*Spanish nursery rhyme: Duérmete nino/ Sleep my baby

Sleep my baby,
Sleep baby do.
The bogeyman´s coming
And he will take you.

Sleep my baby,
Sleep baby do.
The bogeyman’s coming
And he will eat you!

Tausha Johnson holds an M. Litt. in Creative Writing from the University of St. Andrews (Scotland) and a Baccalaureate in English & American Literature from UC Berkeley. Her poetry and fiction have appeared in various online and print publications, most recently Danse Macabre and Vine Leaves Literary Journal. She lives a quiet life in Spain, though she often surfaces as the Program Director for The Horror Writer’s Workshop in Transylvania, Romania.

For more information: www.workshopwriters.com, Twitter: @TaushaJohnson1 and www.facebook.com/tausha.johnson.94

Lot’s Wife
by Michelle Scalise

They forced her into the future
letting it tear her to shreds
before she could blink away
what was to come.
What she wouldn’t forget
if they stoned her to death.
A world without light
to keep the demons at bay,
more evil than anything
she’d screamed about in nightmares.
“Look ahead,” she was warned by
faces blank as sheets of parchment.
A belt around her neck
pulling her into fate.
Her eyes sewn open,
Dry as the desert.
“This is your tomorrow,”
But the truth was louder than their god.
There was no sun before her,
just shadows so gray
a beam of light couldn’t labor through.
Sand turning to snow,
wind kissing her lips until they bled.
Fingers turned to brittle bones
Until her ring slid off with her skin.
“Hurry!” they cried
dragging her closer to a room
without doors,
without hope.
Breaking free she knelt to the image of yesterday
drowning in her own sea of salt and tears.

Since 1994 Michelle Scalise’s work has appeared in such anthologies as Unspeakable Horror, Darker Side, Dark Arts, The Big Book of Erotic Ghost Stories, Best Womens Erotica and such magazines as Cemetery Dance, Crimewave and Dark Discoveries. She was nominated for the 2010 Spectrum Award which honors outstanding works of fantasy and horror that include positive gay characters, the 2000 Rhysling Award for poetry and the Elgin Award for her poetry collection. Her fiction has received honorable mention in Years Best Fantasy and Horror. Contributing Editor and Senior Reviewer for SFSite chose her first collection, Intervals of Horrible Insanity, as one of the top ten books of 2003. Her fiction collection , Collective Suicide, was published by Crossroad Press in 2012. In 2014 Eldritch Press published a collection of her poetry, The Manufacturer of Sorrow in paperback and ebook. It became a bestseller in the category of women writers on Amazon. She has fiction and poetry appearing soon in the anthologies Discoveries: Best of Horror and Dark Fantasy (The Best of Dark Discoveries), Our World of Horror, Twice Upon a Time and the magazine Space And Time. Michelle is married to bestselling author Tom Piccirilli. Visit her online at www.MichelleScalise.com.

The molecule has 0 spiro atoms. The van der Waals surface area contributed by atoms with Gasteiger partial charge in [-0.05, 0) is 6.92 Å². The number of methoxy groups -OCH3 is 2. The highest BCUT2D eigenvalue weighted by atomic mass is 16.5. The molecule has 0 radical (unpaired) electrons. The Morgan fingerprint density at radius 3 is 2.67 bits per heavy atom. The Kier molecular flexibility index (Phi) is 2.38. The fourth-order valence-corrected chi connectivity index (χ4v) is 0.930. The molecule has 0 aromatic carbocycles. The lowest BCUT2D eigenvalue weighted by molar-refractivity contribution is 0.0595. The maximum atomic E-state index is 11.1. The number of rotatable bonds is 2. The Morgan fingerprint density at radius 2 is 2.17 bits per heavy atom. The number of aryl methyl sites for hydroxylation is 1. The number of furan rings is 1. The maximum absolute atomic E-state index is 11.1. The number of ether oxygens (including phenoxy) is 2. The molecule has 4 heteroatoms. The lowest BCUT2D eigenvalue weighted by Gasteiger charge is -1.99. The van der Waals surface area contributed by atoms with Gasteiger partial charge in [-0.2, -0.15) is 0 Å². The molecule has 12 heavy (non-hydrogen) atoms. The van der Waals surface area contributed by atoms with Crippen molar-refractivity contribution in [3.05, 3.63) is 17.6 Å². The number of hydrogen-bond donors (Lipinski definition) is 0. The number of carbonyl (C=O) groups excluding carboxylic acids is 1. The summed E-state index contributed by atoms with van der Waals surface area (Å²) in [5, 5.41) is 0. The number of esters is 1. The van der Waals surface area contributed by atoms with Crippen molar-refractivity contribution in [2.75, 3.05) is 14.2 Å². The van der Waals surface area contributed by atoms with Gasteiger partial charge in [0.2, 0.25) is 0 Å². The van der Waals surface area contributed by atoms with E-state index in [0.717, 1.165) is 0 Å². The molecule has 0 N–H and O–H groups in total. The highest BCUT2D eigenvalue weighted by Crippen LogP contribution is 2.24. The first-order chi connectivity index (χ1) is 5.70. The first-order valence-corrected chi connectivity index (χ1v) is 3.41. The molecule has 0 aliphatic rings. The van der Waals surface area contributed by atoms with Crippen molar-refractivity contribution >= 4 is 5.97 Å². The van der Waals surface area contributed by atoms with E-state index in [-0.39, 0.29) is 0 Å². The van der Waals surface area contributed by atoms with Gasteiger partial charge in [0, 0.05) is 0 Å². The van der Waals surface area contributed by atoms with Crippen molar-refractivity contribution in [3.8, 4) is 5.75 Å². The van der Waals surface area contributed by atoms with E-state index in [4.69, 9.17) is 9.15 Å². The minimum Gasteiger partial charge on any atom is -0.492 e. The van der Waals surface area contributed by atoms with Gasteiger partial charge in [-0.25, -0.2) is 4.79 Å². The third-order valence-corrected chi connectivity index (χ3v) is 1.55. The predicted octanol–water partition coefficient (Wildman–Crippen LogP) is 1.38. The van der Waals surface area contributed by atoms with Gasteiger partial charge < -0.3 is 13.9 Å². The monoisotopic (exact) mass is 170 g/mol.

Satan Without Hope of Spontaneous Remission
by Vincent Miskell

The ferryman cautions me ashore,